Ansonia, Connecticut


Ansonia, Connecticut

Infobox Settlement
official_name = Ansonia, Connecticut
settlement_type = City
nickname = Copper City




mapsize1 =
map_caption1 =
subdivision_type = NECTA
subdivision_name = Bridgeport-Stamford
subdivision_type1 = Region
subdivision_name1 = The Valley
subdivision_type2 =
subdivision_name2 =
government_type = Mayor-Board of aldermen
leader_title = Mayor
leader_name = James T. Della Volpe
imagesize =
image_caption =
image_




mapsize = 250x200px
map_caption = Location in Connecticut
established_title = Incorporated (town)
established_date = 1889
established_title2 = Incorporated (city)
established_date2 = 1893
area_land_km2 = 15.6
area_water_km2 = 0.4
area_total_sq_mi = 6.2
area_magnitude =
area_total_km2 = 16.1
population_as_of = 2005
population_total = 18744
population_footnotes = [ [http://www.census.gov/popest/cities/files/SUB-EST2005_9.csv U.S. Census Bureau Population Estimates] ]
population_density_sq_mi = 3124
population_density_km2 = 1206
timezone = Eastern
utc_offset = -5
timezone_DST = Eastern
utc_offset_DST = -4
area_land_sq_mi = 6.0
area_water_sq_mi = 0.2
elevation_m = 25
elevation_ft = 82
latd = 41 |latm = 20 |lats = 36 |latNS = N
longd = 73 |longm = 04 |longs = 07 |longEW = W
postal_code_type = ZIP code
postal_code = 06401
region =
website = [http://www.munic.state.ct.us/ansonia/ansonia.htm Town of Ansonia]
area_code = 203
blank_name = FIPS code
blank_info = 09-01150
blank1_name = GNIS feature ID
blank1_info = 0205107
footnotes =

Ansonia is a city and town in New Haven County, Connecticut, U.S.A., on the Naugatuck River, immediately north of Derby and about convert|12|mi|km northwest of New Haven. The population was 18,554 at the 2000 census. The ZIP code for Ansonia is 06401. The city has a Metro North train station, and the Route 8 state highway serves the city.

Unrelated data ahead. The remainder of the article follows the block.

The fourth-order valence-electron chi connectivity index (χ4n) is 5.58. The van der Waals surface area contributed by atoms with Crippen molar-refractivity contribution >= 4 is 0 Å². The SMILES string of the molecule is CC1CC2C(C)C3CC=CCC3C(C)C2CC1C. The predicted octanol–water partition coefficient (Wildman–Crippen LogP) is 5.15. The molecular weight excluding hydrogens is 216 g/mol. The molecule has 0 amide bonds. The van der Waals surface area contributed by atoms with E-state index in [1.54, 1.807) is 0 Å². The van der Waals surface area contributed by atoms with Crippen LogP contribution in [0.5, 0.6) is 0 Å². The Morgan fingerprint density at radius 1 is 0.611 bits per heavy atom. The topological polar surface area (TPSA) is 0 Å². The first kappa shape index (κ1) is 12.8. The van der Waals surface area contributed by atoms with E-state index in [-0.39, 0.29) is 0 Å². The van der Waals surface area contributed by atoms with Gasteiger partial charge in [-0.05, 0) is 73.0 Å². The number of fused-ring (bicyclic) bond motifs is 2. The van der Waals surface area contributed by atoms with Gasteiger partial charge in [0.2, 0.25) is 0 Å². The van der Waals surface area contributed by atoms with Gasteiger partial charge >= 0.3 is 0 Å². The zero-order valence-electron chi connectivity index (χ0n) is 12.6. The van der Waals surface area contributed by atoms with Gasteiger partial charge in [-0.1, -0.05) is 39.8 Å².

Ansonia is known for its devotion to its high school football team, the Ansonia Chargers. The Chargers' arch-rivals are the Naugatuck Greyhounds, from nearby Naugatuck. The annual Ansonia-Naugatuck game is one of the most important events of the year for the two cities.

History

The city, first settled in 1652 and named in honor of the merchant and philanthropist Anson Greene Phelps (1781-1853), was originally a part of the township of Derby. The state chartered Ansonia as a borough of Derby in 1864, and later as a separate town in 1889. In 1893, Ansonia incorporated as a city, consolidating with the coterminous town.

Ansonia suffered grievous damage in the Great Flood of August 19, 1955, when massive rain from Hurricane Diane filled the Naugatuck River beyond its capacity. Submerging the land along the river, the flood destroyed many houses and businesses. The high river waters swept away Maple Street Bridge, which linked the east and west sides of the city. After the inundation, the authorities erected a flood wall along the east bank of the river to protect the city's factories and Main Street. On the west bank, federal public housing took the place of blocks of destroyed homes and businesses on Broad Street now known as Olson Drive.

In the decades following the flood, Ansonia's Main Street fell into decline as retail shoppers decamped to the Ansonia Mall at one end of the street (now replaced by a Big Y supermarket) and for malls in nearby Milford, Trumbull, and Waterbury. In recent years, however, Main Street has perked up with the opening of several antique stores, a Polish delicatessen, a coffee shop, and other businesses.

Ansonia hosted its own daily newspaper, the "Evening Sentinel", which enjoyed a wide readership throughout the Naugatuck Valley. However, the parent company of the Connecticut Post bought the "Sentinel" in the 1980s and quickly folded it, despite promises not to do so, in order to consolidate the Post's position as the region's main newspaper.

In the early morning hours of November 6, 1960 Senator John F. Kennedy's presidential campaign motorcade stopped on its way to Waterbury for an appearance and brief address in front of City Hall drawing thousands to downtown. President Kennedy would make a return visit on October 17, 1962 while on his way to Waterbury.